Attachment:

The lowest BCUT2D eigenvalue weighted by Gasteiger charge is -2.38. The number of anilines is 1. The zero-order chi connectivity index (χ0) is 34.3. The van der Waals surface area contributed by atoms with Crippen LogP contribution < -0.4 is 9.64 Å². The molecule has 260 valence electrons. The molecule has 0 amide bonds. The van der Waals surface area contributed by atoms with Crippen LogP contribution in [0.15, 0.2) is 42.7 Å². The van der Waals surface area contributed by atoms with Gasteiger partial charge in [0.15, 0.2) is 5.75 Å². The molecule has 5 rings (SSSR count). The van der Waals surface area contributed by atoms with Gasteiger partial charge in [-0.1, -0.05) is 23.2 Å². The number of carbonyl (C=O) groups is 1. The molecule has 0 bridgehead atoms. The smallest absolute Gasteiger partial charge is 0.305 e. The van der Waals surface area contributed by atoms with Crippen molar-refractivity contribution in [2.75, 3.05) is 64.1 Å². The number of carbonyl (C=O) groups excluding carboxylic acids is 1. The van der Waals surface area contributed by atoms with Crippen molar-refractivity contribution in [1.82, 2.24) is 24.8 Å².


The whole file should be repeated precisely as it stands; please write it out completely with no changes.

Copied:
The lowest BCUT2D eigenvalue weighted by Gasteiger charge is -2.38. The number of anilines is 1. The zero-order chi connectivity index (χ0) is 34.3. The van der Waals surface area contributed by atoms with Crippen LogP contribution < -0.4 is 9.64 Å². The molecule has 260 valence electrons. The molecule has 0 amide bonds. The van der Waals surface area contributed by atoms with Crippen LogP contribution in [0.15, 0.2) is 42.7 Å². The van der Waals surface area contributed by atoms with Gasteiger partial charge in [0.15, 0.2) is 5.75 Å². The molecule has 5 rings (SSSR count). The van der Waals surface area contributed by atoms with Gasteiger partial charge in [-0.1, -0.05) is 23.2 Å². The number of carbonyl (C=O) groups is 1. The molecule has 0 bridgehead atoms. The smallest absolute Gasteiger partial charge is 0.305 e. The van der Waals surface area contributed by atoms with Crippen molar-refractivity contribution in [2.75, 3.05) is 64.1 Å². The number of carbonyl (C=O) groups excluding carboxylic acids is 1. The van der Waals surface area contributed by atoms with Crippen molar-refractivity contribution in [1.82, 2.24) is 24.8 Å².